• In recent years, the morbidity, mortality, and long-term survival of patients undergoing surgery for periampullary adenocarcinoma have improved. These changes have prompted us to reoperate on patients who have previously undergone pancreatobiliary surgery, many of whom were initially considered to have unresectable lesions. From 1979 to 1990, 38 patients with pancreatic and 17 patients with nonpancreatic periampullary adenocarcinoma underwent reexploratory surgery at The Johns Hopkins Hospital, Baltimore, Md. Thirty-three (60%) of these 55 patients had resection at the time of second laparotomy. Of the 46 patients undergoing reexploratory surgery with an intent to resect, the overall resection rate was 72% (33), 64% (16/25) for pancreatic and 100% for nonpancreatic periampullary adenocarcinoma. Postoperative complications occurred in 21 patients (38%), but only one patient (2%) died following surgery. Mean survivals from reexploratory surgery were 6.9 months for the 22 patients with pancreatic cancer undergoing palliative surgery, 20.5 months for the 16 patients with resectable pancreatic cancer, and 33.0 months for the 17 patients with nonpancreatic periampullary adenocarcinoma undergoing resection. We conclude that in carefully selected patients, reoperative surgery for periampullary cancer (1) provides a significant resection rate, (2) can be performed safely, and (3) offers a chance for long-term survival.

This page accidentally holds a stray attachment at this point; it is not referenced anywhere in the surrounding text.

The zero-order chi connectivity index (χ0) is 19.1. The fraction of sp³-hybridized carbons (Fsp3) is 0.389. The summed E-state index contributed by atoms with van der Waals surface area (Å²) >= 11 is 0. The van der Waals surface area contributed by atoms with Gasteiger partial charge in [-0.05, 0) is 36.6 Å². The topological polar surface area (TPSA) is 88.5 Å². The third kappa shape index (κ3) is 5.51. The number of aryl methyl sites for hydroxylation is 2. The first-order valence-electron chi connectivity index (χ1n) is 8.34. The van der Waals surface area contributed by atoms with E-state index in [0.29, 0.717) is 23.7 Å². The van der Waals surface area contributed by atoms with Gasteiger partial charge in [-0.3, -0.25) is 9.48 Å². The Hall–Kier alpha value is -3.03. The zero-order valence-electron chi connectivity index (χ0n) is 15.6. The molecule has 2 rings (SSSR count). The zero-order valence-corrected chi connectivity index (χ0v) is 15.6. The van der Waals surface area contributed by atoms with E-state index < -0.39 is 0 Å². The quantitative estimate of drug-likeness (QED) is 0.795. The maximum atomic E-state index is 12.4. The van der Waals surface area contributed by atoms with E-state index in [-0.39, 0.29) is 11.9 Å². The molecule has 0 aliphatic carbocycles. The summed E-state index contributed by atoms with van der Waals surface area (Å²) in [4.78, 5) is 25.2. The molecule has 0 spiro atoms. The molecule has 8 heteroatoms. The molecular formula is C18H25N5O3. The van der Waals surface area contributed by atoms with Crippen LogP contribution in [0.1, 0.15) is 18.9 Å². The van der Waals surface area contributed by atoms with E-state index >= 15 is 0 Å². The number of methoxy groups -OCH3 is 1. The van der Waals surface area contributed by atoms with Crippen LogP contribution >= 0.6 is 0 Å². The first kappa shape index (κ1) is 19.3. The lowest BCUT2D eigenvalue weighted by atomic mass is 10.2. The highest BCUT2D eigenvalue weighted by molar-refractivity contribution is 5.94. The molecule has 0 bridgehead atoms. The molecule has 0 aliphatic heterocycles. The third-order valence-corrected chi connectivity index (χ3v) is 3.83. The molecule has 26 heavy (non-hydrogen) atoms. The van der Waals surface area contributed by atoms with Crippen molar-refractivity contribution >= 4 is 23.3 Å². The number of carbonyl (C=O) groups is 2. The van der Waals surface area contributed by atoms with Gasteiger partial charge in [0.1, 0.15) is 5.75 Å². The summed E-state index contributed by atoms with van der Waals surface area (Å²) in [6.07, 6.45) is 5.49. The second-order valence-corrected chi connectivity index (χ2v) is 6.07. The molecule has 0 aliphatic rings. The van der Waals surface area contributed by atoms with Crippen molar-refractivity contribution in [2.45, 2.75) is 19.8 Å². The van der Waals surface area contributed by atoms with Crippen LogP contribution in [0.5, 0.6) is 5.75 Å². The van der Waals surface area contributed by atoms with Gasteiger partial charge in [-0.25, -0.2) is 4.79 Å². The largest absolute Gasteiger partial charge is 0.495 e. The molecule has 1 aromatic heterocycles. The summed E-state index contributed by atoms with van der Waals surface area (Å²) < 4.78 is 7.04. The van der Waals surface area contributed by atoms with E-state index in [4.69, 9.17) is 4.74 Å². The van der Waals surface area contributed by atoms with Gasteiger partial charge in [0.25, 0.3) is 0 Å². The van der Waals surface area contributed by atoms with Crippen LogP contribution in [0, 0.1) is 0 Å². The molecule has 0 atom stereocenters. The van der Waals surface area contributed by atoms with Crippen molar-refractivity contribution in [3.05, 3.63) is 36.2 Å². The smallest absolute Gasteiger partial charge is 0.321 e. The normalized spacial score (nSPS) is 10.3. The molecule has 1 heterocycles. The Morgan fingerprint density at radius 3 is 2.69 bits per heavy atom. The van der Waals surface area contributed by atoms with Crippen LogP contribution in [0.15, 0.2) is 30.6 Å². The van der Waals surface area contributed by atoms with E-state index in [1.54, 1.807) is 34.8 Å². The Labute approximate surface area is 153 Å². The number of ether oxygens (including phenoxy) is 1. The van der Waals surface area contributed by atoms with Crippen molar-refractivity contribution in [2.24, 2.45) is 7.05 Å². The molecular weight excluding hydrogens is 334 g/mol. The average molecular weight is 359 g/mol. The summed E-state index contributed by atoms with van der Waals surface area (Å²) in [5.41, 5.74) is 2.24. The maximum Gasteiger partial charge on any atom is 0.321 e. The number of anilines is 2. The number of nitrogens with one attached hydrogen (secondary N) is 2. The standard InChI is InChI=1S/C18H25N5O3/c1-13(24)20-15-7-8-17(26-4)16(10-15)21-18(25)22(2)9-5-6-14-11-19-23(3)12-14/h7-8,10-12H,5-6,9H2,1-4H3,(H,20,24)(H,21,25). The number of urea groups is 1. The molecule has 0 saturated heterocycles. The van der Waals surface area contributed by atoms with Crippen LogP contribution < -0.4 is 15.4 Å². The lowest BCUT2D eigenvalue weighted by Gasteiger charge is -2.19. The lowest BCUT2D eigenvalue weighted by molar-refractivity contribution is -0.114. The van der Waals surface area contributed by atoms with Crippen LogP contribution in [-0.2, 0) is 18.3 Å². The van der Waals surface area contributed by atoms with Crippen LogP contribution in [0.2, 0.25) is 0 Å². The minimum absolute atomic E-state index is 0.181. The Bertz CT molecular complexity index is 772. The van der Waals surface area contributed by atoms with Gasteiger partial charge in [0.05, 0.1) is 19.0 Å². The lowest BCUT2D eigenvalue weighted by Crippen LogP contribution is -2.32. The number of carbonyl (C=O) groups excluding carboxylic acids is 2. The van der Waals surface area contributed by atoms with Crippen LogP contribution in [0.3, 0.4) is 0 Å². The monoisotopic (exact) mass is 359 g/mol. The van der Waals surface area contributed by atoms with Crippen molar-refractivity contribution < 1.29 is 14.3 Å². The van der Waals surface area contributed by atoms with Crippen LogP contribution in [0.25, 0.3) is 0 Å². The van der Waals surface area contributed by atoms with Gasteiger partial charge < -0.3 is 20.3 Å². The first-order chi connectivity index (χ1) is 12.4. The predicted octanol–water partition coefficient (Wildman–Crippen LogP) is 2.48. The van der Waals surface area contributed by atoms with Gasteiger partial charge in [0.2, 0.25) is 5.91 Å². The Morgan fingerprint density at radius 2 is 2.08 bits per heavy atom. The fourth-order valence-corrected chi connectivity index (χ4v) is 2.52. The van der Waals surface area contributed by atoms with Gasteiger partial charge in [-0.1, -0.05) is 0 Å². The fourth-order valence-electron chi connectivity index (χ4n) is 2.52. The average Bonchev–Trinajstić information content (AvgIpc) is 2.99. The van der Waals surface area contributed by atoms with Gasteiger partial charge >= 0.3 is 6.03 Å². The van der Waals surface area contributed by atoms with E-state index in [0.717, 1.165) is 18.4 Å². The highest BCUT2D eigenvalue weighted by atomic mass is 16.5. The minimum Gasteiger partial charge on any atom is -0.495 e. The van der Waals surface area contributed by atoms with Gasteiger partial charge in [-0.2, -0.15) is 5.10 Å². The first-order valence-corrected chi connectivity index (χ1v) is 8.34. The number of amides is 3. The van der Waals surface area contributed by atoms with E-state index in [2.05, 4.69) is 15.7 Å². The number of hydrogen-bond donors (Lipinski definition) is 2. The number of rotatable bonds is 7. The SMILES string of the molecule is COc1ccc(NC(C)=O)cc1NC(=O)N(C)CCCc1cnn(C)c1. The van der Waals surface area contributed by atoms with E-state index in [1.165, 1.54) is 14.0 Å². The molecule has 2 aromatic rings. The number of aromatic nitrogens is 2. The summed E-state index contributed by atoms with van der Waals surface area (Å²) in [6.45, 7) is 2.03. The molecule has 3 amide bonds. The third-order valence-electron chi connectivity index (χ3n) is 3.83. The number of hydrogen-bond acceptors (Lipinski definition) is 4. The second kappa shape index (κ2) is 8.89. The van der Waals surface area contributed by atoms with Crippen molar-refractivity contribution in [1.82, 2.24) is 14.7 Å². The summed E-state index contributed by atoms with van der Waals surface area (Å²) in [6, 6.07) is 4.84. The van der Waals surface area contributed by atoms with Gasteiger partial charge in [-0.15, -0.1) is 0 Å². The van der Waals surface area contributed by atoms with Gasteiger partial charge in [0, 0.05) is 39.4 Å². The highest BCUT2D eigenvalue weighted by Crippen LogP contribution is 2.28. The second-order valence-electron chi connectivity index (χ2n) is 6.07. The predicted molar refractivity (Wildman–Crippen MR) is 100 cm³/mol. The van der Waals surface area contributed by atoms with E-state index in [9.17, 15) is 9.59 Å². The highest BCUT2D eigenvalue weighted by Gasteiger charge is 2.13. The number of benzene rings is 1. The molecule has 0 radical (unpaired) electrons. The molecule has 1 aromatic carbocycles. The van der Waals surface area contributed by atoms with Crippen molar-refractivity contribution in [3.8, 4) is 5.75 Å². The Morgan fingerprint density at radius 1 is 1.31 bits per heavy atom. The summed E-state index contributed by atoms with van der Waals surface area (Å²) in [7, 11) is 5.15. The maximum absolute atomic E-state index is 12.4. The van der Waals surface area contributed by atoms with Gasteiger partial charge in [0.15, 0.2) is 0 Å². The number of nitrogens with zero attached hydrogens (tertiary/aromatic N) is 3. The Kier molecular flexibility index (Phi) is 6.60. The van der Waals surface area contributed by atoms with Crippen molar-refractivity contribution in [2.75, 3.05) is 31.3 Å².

(Arch Surg. 1991;126:1205-1212)